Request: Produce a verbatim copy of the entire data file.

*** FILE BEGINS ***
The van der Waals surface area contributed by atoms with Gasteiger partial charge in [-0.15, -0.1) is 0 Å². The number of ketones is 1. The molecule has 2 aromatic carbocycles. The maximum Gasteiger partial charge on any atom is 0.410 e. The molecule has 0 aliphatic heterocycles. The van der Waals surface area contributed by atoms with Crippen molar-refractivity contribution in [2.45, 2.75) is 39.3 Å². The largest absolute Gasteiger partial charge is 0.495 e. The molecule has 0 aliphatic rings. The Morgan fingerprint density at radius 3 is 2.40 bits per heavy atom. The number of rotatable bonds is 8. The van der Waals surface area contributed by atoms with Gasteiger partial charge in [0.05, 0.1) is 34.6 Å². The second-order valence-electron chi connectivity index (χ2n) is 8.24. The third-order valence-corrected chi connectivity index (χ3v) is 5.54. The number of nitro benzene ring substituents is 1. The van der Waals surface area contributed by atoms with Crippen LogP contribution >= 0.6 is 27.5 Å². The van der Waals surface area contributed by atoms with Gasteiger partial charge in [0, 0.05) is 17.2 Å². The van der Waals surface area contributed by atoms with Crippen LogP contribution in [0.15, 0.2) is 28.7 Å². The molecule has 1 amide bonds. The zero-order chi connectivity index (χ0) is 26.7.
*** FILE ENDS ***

The van der Waals surface area contributed by atoms with Gasteiger partial charge in [-0.15, -0.1) is 0 Å². The number of ketones is 1. The molecule has 2 aromatic carbocycles. The maximum Gasteiger partial charge on any atom is 0.410 e. The molecule has 0 aliphatic heterocycles. The van der Waals surface area contributed by atoms with Crippen molar-refractivity contribution in [2.45, 2.75) is 39.3 Å². The largest absolute Gasteiger partial charge is 0.495 e. The molecule has 0 aliphatic rings. The Morgan fingerprint density at radius 3 is 2.40 bits per heavy atom. The number of rotatable bonds is 8. The van der Waals surface area contributed by atoms with Gasteiger partial charge in [0.05, 0.1) is 34.6 Å². The second-order valence-electron chi connectivity index (χ2n) is 8.24. The third-order valence-corrected chi connectivity index (χ3v) is 5.54. The number of nitro benzene ring substituents is 1. The van der Waals surface area contributed by atoms with Crippen LogP contribution >= 0.6 is 27.5 Å². The van der Waals surface area contributed by atoms with Gasteiger partial charge in [0, 0.05) is 17.2 Å². The van der Waals surface area contributed by atoms with Crippen LogP contribution in [0.15, 0.2) is 28.7 Å². The molecule has 1 amide bonds. The zero-order chi connectivity index (χ0) is 26.7.